The topic of whether childhood vaccinations are a matter of public concern or a private family decision continues to be an issue that stirs a great deal of passion, sometimes becoming a heated blur of dueling science studies and emotional arguments.
This week, Los Angeles Times columnist Michael A. Hiltzik wrote about a map detailing the recent effect of the spreading anti-vaccination movement. His conclusion: "The lesson of all this is that vaccination is not an individual choice to be made by a parent for his or her own offspring. It's a public health issue, because the diseases contracted by unvaccinated children are a threat to the community."
This is a perspective that is affirmed by the national Centers for Disease Control and Prevention.
Readers have responded passionately with their own perspectives across our social media channels.
A commenter on the story, "Nachtvogel," asks, in reference to vaccination opponents, "How many deaths by previously controlled diseases is on their heads? The blood on their hands will never wash off, and they don't care."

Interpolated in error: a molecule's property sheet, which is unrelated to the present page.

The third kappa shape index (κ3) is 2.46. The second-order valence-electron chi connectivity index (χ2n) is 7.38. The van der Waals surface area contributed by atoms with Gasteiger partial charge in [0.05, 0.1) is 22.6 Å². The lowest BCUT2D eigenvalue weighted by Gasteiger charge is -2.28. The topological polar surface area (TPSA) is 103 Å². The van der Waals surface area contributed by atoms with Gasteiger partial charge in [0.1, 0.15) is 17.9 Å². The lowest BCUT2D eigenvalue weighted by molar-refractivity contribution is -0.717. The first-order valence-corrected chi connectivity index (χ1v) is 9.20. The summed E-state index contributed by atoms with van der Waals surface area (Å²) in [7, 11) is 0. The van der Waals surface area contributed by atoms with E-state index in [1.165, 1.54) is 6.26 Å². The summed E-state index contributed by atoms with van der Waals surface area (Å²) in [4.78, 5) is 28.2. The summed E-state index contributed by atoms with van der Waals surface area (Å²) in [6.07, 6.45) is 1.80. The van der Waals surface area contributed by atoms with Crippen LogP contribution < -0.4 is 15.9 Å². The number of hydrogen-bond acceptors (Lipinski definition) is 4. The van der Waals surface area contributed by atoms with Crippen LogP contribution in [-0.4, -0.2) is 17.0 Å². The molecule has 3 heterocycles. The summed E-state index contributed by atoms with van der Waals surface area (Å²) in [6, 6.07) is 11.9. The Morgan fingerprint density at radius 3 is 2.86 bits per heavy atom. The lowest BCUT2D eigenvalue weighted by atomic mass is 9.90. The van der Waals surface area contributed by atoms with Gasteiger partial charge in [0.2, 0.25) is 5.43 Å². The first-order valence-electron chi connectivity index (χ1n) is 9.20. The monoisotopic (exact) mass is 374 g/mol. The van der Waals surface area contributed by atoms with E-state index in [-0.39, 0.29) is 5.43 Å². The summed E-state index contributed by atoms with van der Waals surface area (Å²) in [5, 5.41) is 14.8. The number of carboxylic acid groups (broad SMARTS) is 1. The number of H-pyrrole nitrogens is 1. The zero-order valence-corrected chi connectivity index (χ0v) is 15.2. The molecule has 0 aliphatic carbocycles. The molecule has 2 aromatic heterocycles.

On the flip side, commenter "J_Bishop" believes that countries such as the U.S. are paying "high costs" for employing vaccinations. "It's time to study what we've done in tripling the U.S. infant vaccine schedule and try to find out what toll vaccinations have always had so we can honestly make and individually tailor healthy choices."
A heated debate continues on our Facebook page, with followers such as Joseph Bornstein supporting the public health argument. He writes, "As long as your kids have to mix with mine, it's public concern. If you want to keep them quarantined for life on an island, do whatever you wish."
However, there were also numerous responses to that stance along the lines of what Lisa Collins writes. "Why are the vaccinated worried about the unvaccinated? If the vaccinations work then they have no worry. Right?"
Over on our Google+ page, commenter William Pittenger, who says he doesn't trust the government and states that he believes immunization is a family decision, takes a harder stance about disease, in general. "I'm sorry, but I'm not trying to be mean, or hurtful. However, the purpose of the disease is to weed out the weak and strengthen the stronger ones for survival. It sounds rather 'evolutionary,' but it's nature."
We want to hear from you. Should the discussion about vaccinations involve just the family or the community? Sound off here.
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